Poetry Shelf Monday poem: Catherine Trundle’s ‘Quiet’

 

Quiet

 

After this death I become    thin veined

my hands remade into petalled flesh.

 

I can hear the clink of my own laughter,

an undertow inside a metal chest.

 

The air tastes unexpectedly cheerful and,

at morning, like day-old smoke.

 

Since that day, I realise my face can be

both plain and shaded pyrotechnic.

 

His voice still combs through me like

bone fingers in wet hair.

 

The words I don’t use, that can only be said

in his vernacular, such as ‘risible’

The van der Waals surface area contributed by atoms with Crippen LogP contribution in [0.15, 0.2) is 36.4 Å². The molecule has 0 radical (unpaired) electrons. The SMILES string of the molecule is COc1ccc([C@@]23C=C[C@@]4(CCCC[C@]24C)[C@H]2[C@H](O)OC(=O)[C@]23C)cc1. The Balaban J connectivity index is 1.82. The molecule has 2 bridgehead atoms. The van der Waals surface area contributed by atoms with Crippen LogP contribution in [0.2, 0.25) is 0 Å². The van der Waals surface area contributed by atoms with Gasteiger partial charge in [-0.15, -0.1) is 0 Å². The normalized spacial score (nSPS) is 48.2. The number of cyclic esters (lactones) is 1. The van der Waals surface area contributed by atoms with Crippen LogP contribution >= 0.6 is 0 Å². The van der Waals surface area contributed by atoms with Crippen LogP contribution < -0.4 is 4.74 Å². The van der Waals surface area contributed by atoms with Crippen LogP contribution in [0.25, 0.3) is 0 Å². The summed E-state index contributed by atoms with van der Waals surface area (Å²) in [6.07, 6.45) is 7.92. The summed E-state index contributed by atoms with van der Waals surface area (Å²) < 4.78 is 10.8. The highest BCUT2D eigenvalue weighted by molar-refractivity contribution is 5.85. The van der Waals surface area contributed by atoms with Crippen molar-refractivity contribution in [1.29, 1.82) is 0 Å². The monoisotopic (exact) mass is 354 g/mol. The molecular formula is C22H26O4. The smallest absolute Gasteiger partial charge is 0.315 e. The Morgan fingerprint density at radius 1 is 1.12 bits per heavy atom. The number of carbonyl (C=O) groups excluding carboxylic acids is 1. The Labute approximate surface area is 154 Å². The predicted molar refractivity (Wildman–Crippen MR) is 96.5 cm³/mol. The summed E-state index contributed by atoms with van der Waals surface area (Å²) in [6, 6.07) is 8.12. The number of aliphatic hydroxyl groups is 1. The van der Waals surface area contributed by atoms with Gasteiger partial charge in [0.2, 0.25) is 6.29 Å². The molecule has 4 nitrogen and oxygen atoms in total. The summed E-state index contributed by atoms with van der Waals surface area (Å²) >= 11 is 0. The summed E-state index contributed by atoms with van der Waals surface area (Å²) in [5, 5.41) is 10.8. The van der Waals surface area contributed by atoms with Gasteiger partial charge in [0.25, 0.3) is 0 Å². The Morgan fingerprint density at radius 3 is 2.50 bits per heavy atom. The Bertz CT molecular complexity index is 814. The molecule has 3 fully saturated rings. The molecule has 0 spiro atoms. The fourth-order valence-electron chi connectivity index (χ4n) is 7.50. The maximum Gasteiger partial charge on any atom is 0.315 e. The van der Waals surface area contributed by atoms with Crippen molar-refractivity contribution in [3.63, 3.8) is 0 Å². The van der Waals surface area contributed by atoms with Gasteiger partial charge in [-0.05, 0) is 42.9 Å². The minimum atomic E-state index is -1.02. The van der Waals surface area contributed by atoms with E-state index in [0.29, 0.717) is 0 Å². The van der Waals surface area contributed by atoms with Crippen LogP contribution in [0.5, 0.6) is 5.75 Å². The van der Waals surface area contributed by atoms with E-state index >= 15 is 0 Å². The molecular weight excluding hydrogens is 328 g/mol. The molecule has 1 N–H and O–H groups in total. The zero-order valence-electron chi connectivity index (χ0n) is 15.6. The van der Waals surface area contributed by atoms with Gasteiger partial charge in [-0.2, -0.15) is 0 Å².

and ‘hackneyed’

 

clock me awake, just when I am

arching    towards the left side

of our bed.

 

In Italian, they called a bed this size

matrimonial, like sleep and sex

can only be accomplished under a vow

inside a religion beneath a temple.

 

When you left, I felt the sky suck into my eyes

and all I could see were your old shoes

placed in the corner   and

 

your feet

becoming a garden

of marigolds.

 

Catherine Trundle

 

 

Catherine Trundle is a writer, mother and anthropologist, based in Wellington. She writes flash fiction, poetry and ethnography, and experiments with unpicking the boundaries between academic and creative genres. Recent works have appeared in Landfall, Not Very Quiet, Plumwood Mountain and Flash Frontier.

Listen to Catherine read ‘Undergrowth’ here

 

 

 

 

 

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